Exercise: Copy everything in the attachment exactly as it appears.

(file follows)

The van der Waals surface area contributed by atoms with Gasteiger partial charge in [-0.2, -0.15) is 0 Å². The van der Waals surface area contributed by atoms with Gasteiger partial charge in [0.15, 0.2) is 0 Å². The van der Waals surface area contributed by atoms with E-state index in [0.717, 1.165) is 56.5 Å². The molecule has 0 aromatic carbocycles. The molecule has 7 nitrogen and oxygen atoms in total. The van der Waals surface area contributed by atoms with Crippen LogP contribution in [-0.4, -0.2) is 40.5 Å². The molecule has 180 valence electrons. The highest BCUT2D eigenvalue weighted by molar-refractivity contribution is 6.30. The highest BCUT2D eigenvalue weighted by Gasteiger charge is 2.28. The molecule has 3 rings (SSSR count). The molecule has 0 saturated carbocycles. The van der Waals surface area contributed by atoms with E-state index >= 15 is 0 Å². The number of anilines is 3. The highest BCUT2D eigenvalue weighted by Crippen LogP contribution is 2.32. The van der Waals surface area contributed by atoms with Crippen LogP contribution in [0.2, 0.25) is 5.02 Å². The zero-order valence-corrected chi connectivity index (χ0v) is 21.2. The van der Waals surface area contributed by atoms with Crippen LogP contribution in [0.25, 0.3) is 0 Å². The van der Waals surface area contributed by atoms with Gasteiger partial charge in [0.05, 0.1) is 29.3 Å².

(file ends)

The van der Waals surface area contributed by atoms with Gasteiger partial charge in [-0.2, -0.15) is 0 Å². The van der Waals surface area contributed by atoms with Gasteiger partial charge in [0.15, 0.2) is 0 Å². The van der Waals surface area contributed by atoms with E-state index in [0.717, 1.165) is 56.5 Å². The molecule has 0 aromatic carbocycles. The molecule has 7 nitrogen and oxygen atoms in total. The van der Waals surface area contributed by atoms with Crippen LogP contribution in [-0.4, -0.2) is 40.5 Å². The molecule has 180 valence electrons. The highest BCUT2D eigenvalue weighted by molar-refractivity contribution is 6.30. The highest BCUT2D eigenvalue weighted by Gasteiger charge is 2.28. The molecule has 3 rings (SSSR count). The molecule has 0 saturated carbocycles. The van der Waals surface area contributed by atoms with E-state index >= 15 is 0 Å². The number of anilines is 3. The highest BCUT2D eigenvalue weighted by Crippen LogP contribution is 2.32. The van der Waals surface area contributed by atoms with Crippen LogP contribution in [0.2, 0.25) is 5.02 Å². The zero-order valence-corrected chi connectivity index (χ0v) is 21.2. The van der Waals surface area contributed by atoms with Crippen LogP contribution in [0.25, 0.3) is 0 Å². The van der Waals surface area contributed by atoms with Gasteiger partial charge in [0.05, 0.1) is 29.3 Å².